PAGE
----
34 The Mole and Molar Mass The mole is defined as the amount of a substance that contains as many elementary entities as there are atoms in exactly 12 g of carbon-12. This experimentally determined number is called Avogadro’s number (N A ). We normally round this to 6.022×10 23. 1 mole = 6.022×10 23, just like 1 dozen = 12 or 1 gross = 144. N A = 6.0221415 x 10 23 2.6

35 Calcium is the most abundant metal in the human body. A typical human body contains roughly 30 moles of calcium. Determine (a) the number of Ca atoms in 30.00 moles of calcium and (b) the number of moles of calcium in a sample containing 1.00×10 20 Ca atoms. Worked Example 2.3 Strategy Use Avogardo’s constant, 1 mole = 6.022×10 23, to convert from moles to atoms and from atoms to moles. Solution (a)30.00 mol Ca × (b)1.00×10 20 Ca atoms × 6.022×10 23 Ca atoms 1 mol Ca = 1.807×10 25 Ca atoms 1 mol Ca 6.022×10 23 Ca atoms = 1.66×10 -4 mol Ca Think About It Make sure that units cancel properly in each solution and that the result makes sense. In part (a), for example, the number of moles (30) is greater than one, so the number of atoms is greater than Avogadro’s number. In part (b), the number of atoms (1×10 20 ) is less than Avogadro’s number, so there is less than a mole of substance.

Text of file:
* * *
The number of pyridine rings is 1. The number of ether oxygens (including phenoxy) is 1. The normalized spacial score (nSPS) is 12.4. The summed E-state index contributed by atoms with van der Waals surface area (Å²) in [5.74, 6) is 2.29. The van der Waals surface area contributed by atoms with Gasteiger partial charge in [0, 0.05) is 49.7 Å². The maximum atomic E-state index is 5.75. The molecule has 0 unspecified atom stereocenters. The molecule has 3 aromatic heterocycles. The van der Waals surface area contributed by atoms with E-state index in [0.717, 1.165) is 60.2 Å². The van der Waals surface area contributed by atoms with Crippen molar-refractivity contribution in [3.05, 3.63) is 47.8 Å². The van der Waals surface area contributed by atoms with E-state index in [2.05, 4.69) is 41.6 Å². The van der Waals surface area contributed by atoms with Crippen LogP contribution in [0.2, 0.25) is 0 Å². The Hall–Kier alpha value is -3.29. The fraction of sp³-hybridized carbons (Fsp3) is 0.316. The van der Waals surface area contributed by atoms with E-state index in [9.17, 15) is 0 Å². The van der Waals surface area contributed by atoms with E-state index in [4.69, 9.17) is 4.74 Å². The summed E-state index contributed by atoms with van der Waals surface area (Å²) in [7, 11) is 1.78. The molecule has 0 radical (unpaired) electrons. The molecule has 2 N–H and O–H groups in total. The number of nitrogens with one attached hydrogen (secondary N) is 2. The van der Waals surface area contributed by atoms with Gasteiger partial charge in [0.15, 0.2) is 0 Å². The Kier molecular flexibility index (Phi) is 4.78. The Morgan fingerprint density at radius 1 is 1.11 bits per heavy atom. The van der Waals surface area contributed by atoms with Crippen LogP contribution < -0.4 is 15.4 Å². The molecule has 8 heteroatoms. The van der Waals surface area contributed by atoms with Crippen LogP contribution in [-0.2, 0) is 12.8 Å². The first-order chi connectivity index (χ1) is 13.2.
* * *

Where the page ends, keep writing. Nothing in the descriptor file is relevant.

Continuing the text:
36 The Mole One mole each of some familiar substances: Aluminum Copper Water Salt (Sodium Chloride) Sugar (Sucrose) Helium (in balloon)

37 Molar Mass The molar mass of a substance is the mass in grams of one mole of the substance. By definition, the mass of a mole of carbon-12 is exactly 12 g.  Mass of 1 carbon-12 atom: exactly 12 amu  Mass of 1 mole of carbon-12: exactly 12 g Although molar mass specifies the mass of one mole, making the units (g), we usually express molar masses in units of grams per mole (g/mol) to facilitate cancellation of units in calculations.

38 Determine (a) the number of moles of C in 25.00 g of carbon, (b) the number of moles of He in 10.50 g of helium, and (c) the number of moles of Na in 15.75 g of sodium. Worked Example 2.4 Strategy Molar mass of an element is numerically equal to its average atomic mass. Use the molar mass for each element to convert from mass to moles. Solution (a)25.00 g C × (b)10.50 g He × (c)15.75 g Na × 1 mol C 12.01 g C = 2.082 mol C = 0.6851 mol Na Setup (a) The molar mass of carbon is 12.01 g/mol. (b) The molar mass of helium is 4.003 g/mol. (c) The molar mass of sodium is 22.99 g/mol. 1 mol He 4.003 g He 1 mol Na 22.99 g Na = 2.623 mol He Think About It Always double-check unit cancellations in problems such as these–errors are common when molar mass is used as a conversion factor. Also make sure that the results make sense. For example, in the case of part (c), a mass smaller than the molar mass corresponds to less than a mole.